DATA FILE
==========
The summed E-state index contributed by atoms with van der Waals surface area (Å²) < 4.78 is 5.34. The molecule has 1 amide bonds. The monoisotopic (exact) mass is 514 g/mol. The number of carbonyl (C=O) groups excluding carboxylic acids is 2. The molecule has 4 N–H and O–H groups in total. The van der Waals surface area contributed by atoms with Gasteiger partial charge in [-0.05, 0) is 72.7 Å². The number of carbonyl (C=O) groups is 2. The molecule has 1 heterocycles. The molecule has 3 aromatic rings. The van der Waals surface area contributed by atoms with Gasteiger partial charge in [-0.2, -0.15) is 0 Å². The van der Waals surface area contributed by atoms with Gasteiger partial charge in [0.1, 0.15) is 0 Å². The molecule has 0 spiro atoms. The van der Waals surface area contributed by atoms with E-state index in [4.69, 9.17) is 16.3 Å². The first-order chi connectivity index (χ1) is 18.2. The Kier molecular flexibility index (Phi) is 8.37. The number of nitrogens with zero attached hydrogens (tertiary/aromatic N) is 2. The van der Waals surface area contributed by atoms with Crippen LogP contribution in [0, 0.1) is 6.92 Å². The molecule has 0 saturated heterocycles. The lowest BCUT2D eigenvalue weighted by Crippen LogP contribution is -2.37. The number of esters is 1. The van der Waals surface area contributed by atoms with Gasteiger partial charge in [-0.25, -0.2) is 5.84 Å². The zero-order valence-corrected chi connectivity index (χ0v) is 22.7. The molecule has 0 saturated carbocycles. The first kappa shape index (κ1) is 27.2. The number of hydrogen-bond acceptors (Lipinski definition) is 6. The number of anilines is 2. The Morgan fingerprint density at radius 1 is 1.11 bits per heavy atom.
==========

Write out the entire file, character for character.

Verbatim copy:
The summed E-state index contributed by atoms with van der Waals surface area (Å²) < 4.78 is 5.34. The molecule has 1 amide bonds. The monoisotopic (exact) mass is 514 g/mol. The number of carbonyl (C=O) groups excluding carboxylic acids is 2. The molecule has 4 N–H and O–H groups in total. The van der Waals surface area contributed by atoms with Gasteiger partial charge in [-0.05, 0) is 72.7 Å². The number of carbonyl (C=O) groups is 2. The molecule has 1 heterocycles. The molecule has 3 aromatic rings. The van der Waals surface area contributed by atoms with Gasteiger partial charge in [-0.2, -0.15) is 0 Å². The van der Waals surface area contributed by atoms with Gasteiger partial charge in [0.1, 0.15) is 0 Å². The molecule has 0 spiro atoms. The van der Waals surface area contributed by atoms with E-state index in [4.69, 9.17) is 16.3 Å². The first-order chi connectivity index (χ1) is 18.2. The Kier molecular flexibility index (Phi) is 8.37. The number of nitrogens with zero attached hydrogens (tertiary/aromatic N) is 2. The van der Waals surface area contributed by atoms with Crippen LogP contribution in [0, 0.1) is 6.92 Å². The molecule has 0 saturated heterocycles. The lowest BCUT2D eigenvalue weighted by Crippen LogP contribution is -2.37. The number of esters is 1. The van der Waals surface area contributed by atoms with Gasteiger partial charge in [-0.25, -0.2) is 5.84 Å². The zero-order valence-corrected chi connectivity index (χ0v) is 22.7. The molecule has 0 saturated carbocycles. The first kappa shape index (κ1) is 27.2. The number of hydrogen-bond acceptors (Lipinski definition) is 6. The number of anilines is 2. The Morgan fingerprint density at radius 1 is 1.11 bits per heavy atom.